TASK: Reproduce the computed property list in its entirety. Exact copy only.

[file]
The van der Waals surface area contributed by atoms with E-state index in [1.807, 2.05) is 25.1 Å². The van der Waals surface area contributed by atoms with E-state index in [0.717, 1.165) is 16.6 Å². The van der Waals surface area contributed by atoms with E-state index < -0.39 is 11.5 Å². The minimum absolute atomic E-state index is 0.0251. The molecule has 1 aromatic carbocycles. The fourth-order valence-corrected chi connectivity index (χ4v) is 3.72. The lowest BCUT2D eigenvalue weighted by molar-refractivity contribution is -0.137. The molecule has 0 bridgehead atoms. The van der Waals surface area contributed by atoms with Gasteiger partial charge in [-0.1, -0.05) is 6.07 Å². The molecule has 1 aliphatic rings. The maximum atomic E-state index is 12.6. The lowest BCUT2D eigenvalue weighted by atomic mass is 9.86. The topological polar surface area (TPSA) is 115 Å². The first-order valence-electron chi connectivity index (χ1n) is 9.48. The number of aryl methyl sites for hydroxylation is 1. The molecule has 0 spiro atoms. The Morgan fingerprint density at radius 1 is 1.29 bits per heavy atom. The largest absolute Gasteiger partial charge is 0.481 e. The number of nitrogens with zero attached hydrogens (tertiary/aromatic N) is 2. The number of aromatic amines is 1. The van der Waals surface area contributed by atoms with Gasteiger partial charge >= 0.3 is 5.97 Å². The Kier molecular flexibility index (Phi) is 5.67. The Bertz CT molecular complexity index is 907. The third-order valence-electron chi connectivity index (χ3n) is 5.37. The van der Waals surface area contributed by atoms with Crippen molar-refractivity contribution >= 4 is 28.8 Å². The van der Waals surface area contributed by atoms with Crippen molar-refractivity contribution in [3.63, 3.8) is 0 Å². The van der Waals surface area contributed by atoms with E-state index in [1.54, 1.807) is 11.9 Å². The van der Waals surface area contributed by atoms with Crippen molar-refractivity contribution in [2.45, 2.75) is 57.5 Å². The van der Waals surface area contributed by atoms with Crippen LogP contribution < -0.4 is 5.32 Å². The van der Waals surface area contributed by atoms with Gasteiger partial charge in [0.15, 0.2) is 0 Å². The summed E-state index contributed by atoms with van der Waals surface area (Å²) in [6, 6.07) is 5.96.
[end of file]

The van der Waals surface area contributed by atoms with E-state index in [1.807, 2.05) is 25.1 Å². The van der Waals surface area contributed by atoms with E-state index in [0.717, 1.165) is 16.6 Å². The van der Waals surface area contributed by atoms with E-state index < -0.39 is 11.5 Å². The minimum absolute atomic E-state index is 0.0251. The molecule has 1 aromatic carbocycles. The fourth-order valence-corrected chi connectivity index (χ4v) is 3.72. The lowest BCUT2D eigenvalue weighted by molar-refractivity contribution is -0.137. The molecule has 0 bridgehead atoms. The van der Waals surface area contributed by atoms with Gasteiger partial charge in [-0.1, -0.05) is 6.07 Å². The molecule has 1 aliphatic rings. The maximum atomic E-state index is 12.6. The lowest BCUT2D eigenvalue weighted by atomic mass is 9.86. The topological polar surface area (TPSA) is 115 Å². The first-order valence-electron chi connectivity index (χ1n) is 9.48. The number of aryl methyl sites for hydroxylation is 1. The molecule has 0 spiro atoms. The Morgan fingerprint density at radius 1 is 1.29 bits per heavy atom. The largest absolute Gasteiger partial charge is 0.481 e. The number of nitrogens with zero attached hydrogens (tertiary/aromatic N) is 2. The number of aromatic amines is 1. The van der Waals surface area contributed by atoms with Gasteiger partial charge >= 0.3 is 5.97 Å². The Kier molecular flexibility index (Phi) is 5.67. The Bertz CT molecular complexity index is 907. The third-order valence-electron chi connectivity index (χ3n) is 5.37. The van der Waals surface area contributed by atoms with Crippen molar-refractivity contribution >= 4 is 28.8 Å². The van der Waals surface area contributed by atoms with Crippen molar-refractivity contribution in [3.63, 3.8) is 0 Å². The van der Waals surface area contributed by atoms with E-state index in [1.54, 1.807) is 11.9 Å². The van der Waals surface area contributed by atoms with Crippen molar-refractivity contribution in [2.45, 2.75) is 57.5 Å². The van der Waals surface area contributed by atoms with Crippen LogP contribution < -0.4 is 5.32 Å². The van der Waals surface area contributed by atoms with Gasteiger partial charge in [0.15, 0.2) is 0 Å². The summed E-state index contributed by atoms with van der Waals surface area (Å²) in [6, 6.07) is 5.96.